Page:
Last year forced a lot of change within a lot of industries. Staffing was among those most affected. Now, as staffing firms, the workers they place and the businesses they serve move forward into 2021, there are a few key things that are going to be different.
TimeSaved interviewed a panel of staffing experts on the strategies that helped them brace for the downtown and come out even, or better, by the end of the year. Based on their advice, we produced an e-book on trends staffing firms should be mindful of in 2021. Here are some of those trends.
An increased focus on staffing in recession-proof industries. One of the key things that helped many agencies keep their heads above water last year was learning from the 2008 recession. At that time, many agencies made a point of diversifying their book of clients and specifically targeting recession-proof industries like healthcare and manufacturing.
This means that moving forward, a smart business strategy for staffing agencies is having enough clients that work in those specific industries and focusing on fostering relationships with recession-proof businesses.
But what could this change mean for other industries, like hospitality and event staffing, that are either notoriously prone to recession fluctuation, or were hit particularly hard by Covid-19? It is possible that we could see gig economy platforms, which have already grown in prevalence in these spaces, start to take up even more market share there.
More technology implementations, particularly of “staffing platforms.” Staffing is, generally speaking, a low-tech industry. Some have decades-old processes, legacy systems, and a resistance to change that has left them behind the times.
But this year has shown how instrumental technology is in pivoting your businesses as demands fluctuate. And it’s also made people more open to change, because traditional processes have already been upended by things outside of anyone’s control. In SIA’s Workforce Solutions Ecosystem Report it was noted:
“We expect many more staffing firms will be tempted to take advantage of the lower-cost and efficient business model offered by staffing platforms and follow the examples of The Adecco Group with their platform Adia and TrueBlue with their platform, Jobstack. Staffing firms have several options in how to go about this, but one thing is clear, Covid-19 is serving as an accelerant for staffing firms to address their digital strategies.”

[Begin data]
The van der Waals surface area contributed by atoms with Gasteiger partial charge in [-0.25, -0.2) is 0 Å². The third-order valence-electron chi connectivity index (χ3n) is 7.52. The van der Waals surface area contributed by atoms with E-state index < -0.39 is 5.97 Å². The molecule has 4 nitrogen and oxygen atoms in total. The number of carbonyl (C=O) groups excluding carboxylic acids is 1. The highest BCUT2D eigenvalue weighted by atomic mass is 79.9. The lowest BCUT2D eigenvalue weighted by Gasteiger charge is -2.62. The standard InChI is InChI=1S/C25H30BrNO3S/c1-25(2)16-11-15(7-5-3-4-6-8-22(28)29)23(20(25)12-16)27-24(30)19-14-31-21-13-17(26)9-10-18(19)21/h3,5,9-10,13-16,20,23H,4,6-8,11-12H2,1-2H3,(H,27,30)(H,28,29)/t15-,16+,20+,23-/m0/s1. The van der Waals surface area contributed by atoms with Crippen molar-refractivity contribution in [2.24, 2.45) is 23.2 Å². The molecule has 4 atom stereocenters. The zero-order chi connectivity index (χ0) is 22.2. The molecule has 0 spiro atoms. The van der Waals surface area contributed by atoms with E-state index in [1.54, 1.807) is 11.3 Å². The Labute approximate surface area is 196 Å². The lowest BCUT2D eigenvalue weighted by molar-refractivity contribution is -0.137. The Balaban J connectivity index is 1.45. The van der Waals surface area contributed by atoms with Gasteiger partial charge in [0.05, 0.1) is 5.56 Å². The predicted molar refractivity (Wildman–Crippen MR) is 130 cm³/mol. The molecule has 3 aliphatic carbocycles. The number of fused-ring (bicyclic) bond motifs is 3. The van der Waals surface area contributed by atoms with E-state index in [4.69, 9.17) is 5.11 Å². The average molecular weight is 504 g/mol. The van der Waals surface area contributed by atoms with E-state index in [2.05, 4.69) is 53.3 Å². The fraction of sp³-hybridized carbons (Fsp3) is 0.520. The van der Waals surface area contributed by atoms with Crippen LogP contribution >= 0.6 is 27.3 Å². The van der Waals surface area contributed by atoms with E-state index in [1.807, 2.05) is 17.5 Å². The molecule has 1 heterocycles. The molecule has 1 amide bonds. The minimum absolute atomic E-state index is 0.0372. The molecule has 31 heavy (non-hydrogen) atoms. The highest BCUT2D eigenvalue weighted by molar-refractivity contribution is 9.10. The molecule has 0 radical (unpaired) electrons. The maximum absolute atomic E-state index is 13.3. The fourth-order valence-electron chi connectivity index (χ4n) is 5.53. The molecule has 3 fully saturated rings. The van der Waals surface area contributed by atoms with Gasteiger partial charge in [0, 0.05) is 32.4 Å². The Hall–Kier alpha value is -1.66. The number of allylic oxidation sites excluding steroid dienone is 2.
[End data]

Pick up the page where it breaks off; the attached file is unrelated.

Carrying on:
2021 will be a big year for technology implementations in the industry, and this could be a double-edged sword if not done right. If agencies race to implement technology without due process it could create potentially frustrating hurdles for workers and businesses during an already frustrating time. It’s important that agencies be thoughtful through implementation: have the right team in place, build the right integrations, and budget for change management.
PREMIUM CONTENT: SIA 2021 Staffing Trends Report
Automation focused on alleviating burnout. Burnout is a big concern in the staffing industry right now, particularly healthcare staffing. And this applies to workers, businesses and the agencies themselves. In many industries — such as healthcare and education — Covid-19 was the catalyst for early retirement and a resulting lack of qualified workforce.
Drastic fluctuation in workload has certainly left its toll on recruiters, so moving forward there needs to be a focus on how automation can help alleviate that. What elements of your recruiters’ day don’t actually need to be done by a human? What things can be offloaded to automation so their recovery can be accelerated? These are going to be important questions to answer in 2021.
More control and better engagement for workers. If anyone had any doubt before that we were squarely in a candidate-driven market, that doubt should be erased by now. Covid has accelerated a change in worker desires that we had already observed taking hold last year. These include less travel, more access to resources, daily payment and more flexibility in hours worked.
While there were certain measures that only affected temporary change, such as government subsidies, there will be longer lasting legacies as well, like the normalization of remote work, that will allow candidates to work on their own terms.
And a focus on candidate engagement will be key. Also noted in SIA’s Workforce Solutions Ecosystem report: “Organizations often fall short in keeping job candidates happy, productive, and engaged through the hiring process. Well-designed engagement campaigns can make organizations more efficient and productive, freeing up time for recruiters to focus on higher value-added activities.”
For more insights from staffing experts on these strategies, you can download the full guide.